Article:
Sign In

Medical Services For Animals

June 24, 2020

Despite the challenges and impact of the COVID-19 pandemic, local animal welfare nonprofit IndyHumane has been able to increase their medical service offerings to help local homeless animals and pets in the Indianapolis community, thanks to grants totaling more than $150,000.

IndyHumane received a $100,000 grant from the Nina Mason Pulliam Charitable Trust for general operating support due to COVID revenue shortfalls. The Trust seeks to help people in need, protect animals and nature, and enrich community life in metropolitan Indianapolis and Phoenix.

“Throughout the pandemic, IndyHumane continued to serve Indy’s pets through increasing fostering and adoptions and providing medical services,” said Gene D’Adamo, president and CEO of the Nina Mason Pulliam Charitable Trust. “We are pleased to be able to support its continued invaluable service to our community.” From an anonymous local family foundation, IndyHumane received a $7,500 grant. The funds will be used for general medical operations and animal care.

From the BISSELL Pet Foundation, the organization received a $5,000 grant to support IndyHumane’s spay/neuter surgeries for shelter animals. Every dog and cat who is taken in by IndyHumane is spayed or neutered prior to adoption. This gift will further the organization’s efforts in addressing overcrowding in shelters and rescues by preventing overpopulation of homeless cats and dogs.

From the Lily Endowment, IndyHumane received a grant of $2,000 as part of the Indy Summer Youth Programs supported by SYPF. The grant will be used to launch the IndyHumane Kindness Club which will be distributed to children of the IndyHumane foster care program families to provide age-appropriate education and interactive activities about pet care.

From the Pets for the Elderly Foundation, IndyHumane received a $1,850 grant. The funds will be used to help cover discounted adoption fees for senior citizens.

“We are committed to diligently working toward a more humane and safer city through our shelter and clinic,” said David Horth, CEO of IndyHumane. “Each year we proudly help more than 10,000 animals. These grants will go a long way towards increasing important medical care for animals in need. We are incredibly grateful to the Pulliam Trust, the Nicholas H. Noyes, Jr. Memorial Foundation, the Lilly Endowment, the BISSELL Pet Foundation, and the Pets for the Elderly Foundation for their generosity.”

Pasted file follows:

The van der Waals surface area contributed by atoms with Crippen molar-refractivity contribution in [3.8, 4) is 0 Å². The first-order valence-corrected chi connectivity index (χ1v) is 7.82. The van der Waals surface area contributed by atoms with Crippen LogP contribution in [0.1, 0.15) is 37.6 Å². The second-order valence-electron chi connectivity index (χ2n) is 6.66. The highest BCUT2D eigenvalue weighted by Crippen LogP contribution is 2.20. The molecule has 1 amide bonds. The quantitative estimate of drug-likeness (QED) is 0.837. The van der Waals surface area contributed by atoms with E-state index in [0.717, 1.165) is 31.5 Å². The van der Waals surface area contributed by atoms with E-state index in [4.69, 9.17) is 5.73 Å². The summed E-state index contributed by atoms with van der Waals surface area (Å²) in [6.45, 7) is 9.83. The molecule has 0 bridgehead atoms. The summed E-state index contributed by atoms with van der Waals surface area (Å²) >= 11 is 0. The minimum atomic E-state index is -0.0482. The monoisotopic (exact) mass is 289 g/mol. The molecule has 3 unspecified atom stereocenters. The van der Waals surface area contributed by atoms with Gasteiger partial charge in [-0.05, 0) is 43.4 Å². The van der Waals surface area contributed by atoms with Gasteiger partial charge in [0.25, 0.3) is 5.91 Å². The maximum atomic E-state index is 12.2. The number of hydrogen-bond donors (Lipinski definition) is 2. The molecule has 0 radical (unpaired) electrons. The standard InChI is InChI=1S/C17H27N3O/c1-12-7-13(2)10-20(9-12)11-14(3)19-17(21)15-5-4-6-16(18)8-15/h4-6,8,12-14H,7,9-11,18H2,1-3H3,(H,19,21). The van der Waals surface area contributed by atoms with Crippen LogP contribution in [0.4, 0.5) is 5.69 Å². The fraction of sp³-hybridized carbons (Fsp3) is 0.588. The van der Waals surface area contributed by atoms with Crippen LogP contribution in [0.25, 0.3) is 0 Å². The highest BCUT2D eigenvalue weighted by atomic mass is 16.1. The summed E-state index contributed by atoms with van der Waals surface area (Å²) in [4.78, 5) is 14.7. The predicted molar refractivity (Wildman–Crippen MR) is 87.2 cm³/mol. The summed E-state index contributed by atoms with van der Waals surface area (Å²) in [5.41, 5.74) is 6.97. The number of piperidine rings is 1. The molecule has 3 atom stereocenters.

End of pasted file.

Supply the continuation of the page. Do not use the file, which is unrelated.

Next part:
In 2019 IndyHumane’s medical teams performed more than 11,100 surgical procedures for shelter animals, the general public and other rescue organizations, including spay/neuter surgeries, dental procedures, orthopedic and eye surgeries, and declaw repairs. Serving Indianapolis and the surrounding counties since 1905, IndyHumane provides vital services to animals and people alike through sheltering and adopting animals, providing positive reinforcement behavior training for adoptable animals, low-cost spay/neuter and vaccine clinic, community outreach and shelter programs for all ages.

Register Your Dog

  • Most Recent News

    Former Victoria man’s diabetic alert dog helps him get back to life

    When Luke Hengen’s diabetes worsened in his early twenties, it stripped him of the outdoor activities where the country kid felt at home. Countless wilderness adventures and years of hard-fought football games took a toll on his body, to the point where he could no longer sense when his blood sugar was too high or […]

    Read more

    Students Get Therapy Dog

    When middle school students return to class on Jan. 11, they’ll find a new face at the door: Daisy. Daisy is a therapy dog and the personal pet of Rob Kreger, principal of the Rock L. Butler Middle School. The five-year-old golden retriever is not a school pet or mascot, but rather a working dog […]

    Read more

    Therapy Dogtor

    Last March, Caroline Benzel, a third-year medical student, began to notice the stress and discomfort her nurse friends were feeling from the pressures of the ongoing Covid-19 pandemic. “[Personal protective equipment] can be really rough on the skin,” Benzel, 31, tells PEOPLE. Benzel and her 3-year-old Rottweiler, Loki (who’s also a therapy dog) hatched a […]

    Read more

    Therapy Dog Pups

    When Stanley the miniature fox terrier’s owner passed away, the little dog started a ‘paw-some’ new role – bringing puppy love to some of the Gold Coast’s oldest residents. After Carinity Cedarbrook Diversional Therapist Julianne Staff adopted Stanley, he began visiting the aged care community at Mudgeeraba as a therapy dog. Therapy dogs help to […]

    Read more

    Puppy Cams

    A nonprofit is providing an unusual form of therapy for those on the front lines of the coronavirus pandemic – puppy cams! “You spend five minutes with a puppy and try not to smile,” said registered nurse Robin Lingg Lagrone. Lingg Lagrone says watching little furballs wag their tails and prance on their paws helps […]

    Read more

    Pet Committee

    When Moore County’s school doors were abruptly closed earlier in 2020, two- and four-legged volunteers from the Moore County Citizens’ Pet Responsibility Committee (PRC) were in their 12th year of presenting a six-session Pet Responsibility Education Program for fourth-graders. The PRC quickly shifted gears and placed its program materials online as part of a home […]

    Read more